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Saturday, May 22, 1999 Published at 07:16 GMT 08:16 UK

World: Europe

Anti-Yugoslav protest in Montenegro

Open opposition to the Yugoslav troop presence in Montenegro

By South-East Europe analyst Gabriel Partos

More than 1,000 inhabitants of the town of Cetinje, in the Yugoslav republic of Montenegro, have demonstrated against the presence of Yugoslav army reinforcements recently deployed in the area.

Kosovo: Special Report
The protest was the first of its kind in Montenegro since Nato launched its campaign of air strikes against Yugoslavia two months ago.

Many inhabitants of the town - which is Montenegro's former capital - believe the troop presence is designed to intimidate the local population.

Pro-independence stronghold

Local officials say Cetinje - a stronghold of Montenegro's pro-independence activists - is in practical terms under siege from the Serb-dominated Yugoslav army.

But Montenegrin hostility to the Yugoslav armed forces goes beyond the boundaries of Cetinje. This is mainly because the military are seen as serving the interests of the Serbian leadership and not those of Montenegro.

Last month, several hundred dockworkers in the port of Bar protested against the presence of the Yugoslav navy in their port.

Naval blockade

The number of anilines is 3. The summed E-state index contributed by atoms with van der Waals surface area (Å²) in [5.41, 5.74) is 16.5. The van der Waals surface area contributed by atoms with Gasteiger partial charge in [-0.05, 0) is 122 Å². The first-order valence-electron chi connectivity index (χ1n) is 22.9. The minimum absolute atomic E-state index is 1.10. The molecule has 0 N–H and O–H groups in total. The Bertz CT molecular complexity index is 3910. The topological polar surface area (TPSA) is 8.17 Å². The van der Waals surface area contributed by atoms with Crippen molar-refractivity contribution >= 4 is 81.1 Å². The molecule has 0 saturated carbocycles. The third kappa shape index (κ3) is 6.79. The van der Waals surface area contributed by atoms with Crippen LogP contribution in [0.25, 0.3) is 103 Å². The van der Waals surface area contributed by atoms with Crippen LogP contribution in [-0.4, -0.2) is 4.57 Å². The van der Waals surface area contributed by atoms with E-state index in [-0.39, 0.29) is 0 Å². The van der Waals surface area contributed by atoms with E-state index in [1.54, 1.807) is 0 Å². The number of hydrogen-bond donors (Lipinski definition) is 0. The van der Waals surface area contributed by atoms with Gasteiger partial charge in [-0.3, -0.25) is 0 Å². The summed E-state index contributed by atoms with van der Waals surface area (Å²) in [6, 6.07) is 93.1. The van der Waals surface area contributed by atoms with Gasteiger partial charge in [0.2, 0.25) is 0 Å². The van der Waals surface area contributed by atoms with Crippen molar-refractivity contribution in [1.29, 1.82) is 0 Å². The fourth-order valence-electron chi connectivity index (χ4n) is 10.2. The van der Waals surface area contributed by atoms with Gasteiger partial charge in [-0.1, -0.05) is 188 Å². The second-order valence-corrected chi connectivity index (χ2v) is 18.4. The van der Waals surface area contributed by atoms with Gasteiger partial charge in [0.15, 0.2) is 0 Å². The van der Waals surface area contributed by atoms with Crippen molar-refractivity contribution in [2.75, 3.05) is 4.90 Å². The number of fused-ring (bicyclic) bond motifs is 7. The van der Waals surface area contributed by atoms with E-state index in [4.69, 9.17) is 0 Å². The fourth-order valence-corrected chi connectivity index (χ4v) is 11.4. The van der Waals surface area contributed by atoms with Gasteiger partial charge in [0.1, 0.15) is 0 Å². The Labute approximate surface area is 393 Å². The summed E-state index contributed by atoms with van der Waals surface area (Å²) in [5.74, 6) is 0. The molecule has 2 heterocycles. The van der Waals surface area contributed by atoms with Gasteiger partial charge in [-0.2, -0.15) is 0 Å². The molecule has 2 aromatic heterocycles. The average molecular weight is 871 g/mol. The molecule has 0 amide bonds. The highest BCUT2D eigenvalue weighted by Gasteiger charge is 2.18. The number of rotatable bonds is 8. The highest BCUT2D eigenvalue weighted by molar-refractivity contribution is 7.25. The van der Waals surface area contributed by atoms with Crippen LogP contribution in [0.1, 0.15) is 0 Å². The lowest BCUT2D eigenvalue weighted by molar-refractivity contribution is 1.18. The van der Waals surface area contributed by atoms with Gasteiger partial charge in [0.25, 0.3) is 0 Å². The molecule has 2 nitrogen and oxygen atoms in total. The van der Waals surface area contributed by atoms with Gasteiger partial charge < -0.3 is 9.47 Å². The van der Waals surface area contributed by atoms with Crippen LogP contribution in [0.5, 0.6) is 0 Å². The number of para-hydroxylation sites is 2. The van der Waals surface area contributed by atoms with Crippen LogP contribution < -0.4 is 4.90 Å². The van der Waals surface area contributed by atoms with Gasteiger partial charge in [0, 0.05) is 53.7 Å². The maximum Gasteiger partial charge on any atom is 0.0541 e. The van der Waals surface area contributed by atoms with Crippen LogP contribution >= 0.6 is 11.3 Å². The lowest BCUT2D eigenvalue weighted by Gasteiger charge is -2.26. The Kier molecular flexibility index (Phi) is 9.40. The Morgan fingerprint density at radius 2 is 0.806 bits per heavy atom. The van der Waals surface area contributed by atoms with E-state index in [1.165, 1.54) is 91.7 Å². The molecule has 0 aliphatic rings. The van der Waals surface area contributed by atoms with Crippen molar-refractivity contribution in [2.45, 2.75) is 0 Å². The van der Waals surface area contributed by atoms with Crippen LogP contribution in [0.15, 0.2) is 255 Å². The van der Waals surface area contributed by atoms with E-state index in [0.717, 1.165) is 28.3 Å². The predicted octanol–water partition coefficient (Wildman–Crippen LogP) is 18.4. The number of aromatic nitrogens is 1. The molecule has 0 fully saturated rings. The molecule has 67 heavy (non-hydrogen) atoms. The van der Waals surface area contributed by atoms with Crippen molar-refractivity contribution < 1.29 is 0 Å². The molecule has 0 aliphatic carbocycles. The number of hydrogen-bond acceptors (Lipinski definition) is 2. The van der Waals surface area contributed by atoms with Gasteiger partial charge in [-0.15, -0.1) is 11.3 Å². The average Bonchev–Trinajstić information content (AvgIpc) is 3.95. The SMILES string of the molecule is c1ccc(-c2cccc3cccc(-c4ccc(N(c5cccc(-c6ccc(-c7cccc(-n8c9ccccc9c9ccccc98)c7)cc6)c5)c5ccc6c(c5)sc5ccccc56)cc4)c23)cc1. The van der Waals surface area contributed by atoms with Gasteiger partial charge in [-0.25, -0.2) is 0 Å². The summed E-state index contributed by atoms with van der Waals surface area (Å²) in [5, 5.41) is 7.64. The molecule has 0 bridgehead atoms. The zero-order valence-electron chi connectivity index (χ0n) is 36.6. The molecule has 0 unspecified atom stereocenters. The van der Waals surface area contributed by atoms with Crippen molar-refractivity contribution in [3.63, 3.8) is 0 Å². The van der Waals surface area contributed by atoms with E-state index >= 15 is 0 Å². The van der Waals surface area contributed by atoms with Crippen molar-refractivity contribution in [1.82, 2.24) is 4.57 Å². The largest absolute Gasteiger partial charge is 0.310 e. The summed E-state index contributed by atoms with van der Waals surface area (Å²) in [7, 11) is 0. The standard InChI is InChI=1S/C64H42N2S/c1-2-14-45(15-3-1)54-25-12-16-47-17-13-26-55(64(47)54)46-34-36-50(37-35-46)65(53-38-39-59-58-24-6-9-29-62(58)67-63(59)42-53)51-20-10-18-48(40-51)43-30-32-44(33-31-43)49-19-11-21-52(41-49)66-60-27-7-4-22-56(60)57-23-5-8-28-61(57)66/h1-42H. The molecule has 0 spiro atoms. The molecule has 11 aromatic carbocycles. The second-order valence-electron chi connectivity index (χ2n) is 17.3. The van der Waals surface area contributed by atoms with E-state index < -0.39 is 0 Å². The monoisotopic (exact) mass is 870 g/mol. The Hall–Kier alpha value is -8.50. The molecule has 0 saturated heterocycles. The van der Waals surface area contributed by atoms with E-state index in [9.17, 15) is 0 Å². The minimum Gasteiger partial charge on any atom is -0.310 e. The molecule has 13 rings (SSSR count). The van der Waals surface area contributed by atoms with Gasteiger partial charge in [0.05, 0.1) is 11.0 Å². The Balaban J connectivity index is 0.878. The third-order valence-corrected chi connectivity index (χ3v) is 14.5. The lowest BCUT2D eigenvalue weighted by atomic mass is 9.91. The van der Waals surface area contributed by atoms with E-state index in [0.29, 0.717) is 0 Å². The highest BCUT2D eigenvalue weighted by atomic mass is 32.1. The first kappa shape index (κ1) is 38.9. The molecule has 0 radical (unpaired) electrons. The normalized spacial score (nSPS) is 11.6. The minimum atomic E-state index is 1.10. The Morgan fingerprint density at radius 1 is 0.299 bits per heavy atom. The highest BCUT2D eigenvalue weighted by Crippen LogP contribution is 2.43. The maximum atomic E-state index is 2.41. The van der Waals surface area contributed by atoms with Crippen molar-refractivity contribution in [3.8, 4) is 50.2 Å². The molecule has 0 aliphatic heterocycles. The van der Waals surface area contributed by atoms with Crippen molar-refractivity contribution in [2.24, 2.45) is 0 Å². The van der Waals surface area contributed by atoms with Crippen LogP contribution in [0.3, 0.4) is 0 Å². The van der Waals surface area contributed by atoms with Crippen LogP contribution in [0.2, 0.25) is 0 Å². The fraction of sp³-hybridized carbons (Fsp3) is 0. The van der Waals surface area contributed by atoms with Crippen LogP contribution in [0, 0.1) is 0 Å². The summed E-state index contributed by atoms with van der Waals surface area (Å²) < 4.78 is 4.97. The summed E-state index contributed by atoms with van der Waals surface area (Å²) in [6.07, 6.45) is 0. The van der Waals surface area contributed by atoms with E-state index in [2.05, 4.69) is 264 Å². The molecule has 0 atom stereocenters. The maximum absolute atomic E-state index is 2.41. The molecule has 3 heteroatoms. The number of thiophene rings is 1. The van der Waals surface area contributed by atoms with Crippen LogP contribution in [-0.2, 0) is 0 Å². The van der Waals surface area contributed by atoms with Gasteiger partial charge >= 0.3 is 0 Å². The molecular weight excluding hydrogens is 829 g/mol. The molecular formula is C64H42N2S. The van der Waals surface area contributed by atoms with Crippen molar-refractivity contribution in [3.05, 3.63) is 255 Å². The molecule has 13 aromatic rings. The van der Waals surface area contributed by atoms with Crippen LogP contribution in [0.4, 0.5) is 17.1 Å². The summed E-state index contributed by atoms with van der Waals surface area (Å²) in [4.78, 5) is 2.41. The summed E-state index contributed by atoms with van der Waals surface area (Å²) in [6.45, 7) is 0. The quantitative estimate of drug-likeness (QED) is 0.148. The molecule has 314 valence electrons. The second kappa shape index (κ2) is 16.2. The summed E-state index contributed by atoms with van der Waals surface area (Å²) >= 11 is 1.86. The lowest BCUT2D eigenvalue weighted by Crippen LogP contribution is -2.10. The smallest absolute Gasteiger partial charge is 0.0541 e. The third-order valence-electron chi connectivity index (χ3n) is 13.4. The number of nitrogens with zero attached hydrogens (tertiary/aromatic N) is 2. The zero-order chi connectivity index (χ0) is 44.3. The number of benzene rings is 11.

Since then, the navy has imposed a partial blockade on Montenegro's ports. The army has also stepped up its controls along Montenegro's borders.

[ image: Opposing the war: Milo Djukanovic]
Opposing the war: Milo Djukanovic
These measures prompted Montenegro's pro-Western President Milo Djukanovic to renew his criticism of the Yugoslav army.

He has accused army commanders of putting pressure on Montenegro on the instructions of the Yugoslav President, Slobodan Milosevic.

Mr Djukanovic has opposed Serbia's war against the Kosovo Albanians, and the majority of Montenegro's population is behind him.

Meanwhile, in Serbia itself, this week has seen the first protests against military service in Kosovo.

Women against war

In the course of these demonstrations, angry mothers and wives of reservists from the towns of Krusevac, Aleksandrovac and Cacak demanded that local reservists should be allowed to return home.

These demonstrations coincided with the first reports of apparent mass desertions from within the Yugoslav army.

Public opposition within Serbia to the war in Kosovo remains on a small scale.

But as President Milosevic faces up to Nato's continuing campaign of air strikes, he is also having to deal with more and more signs of trouble on the home front.

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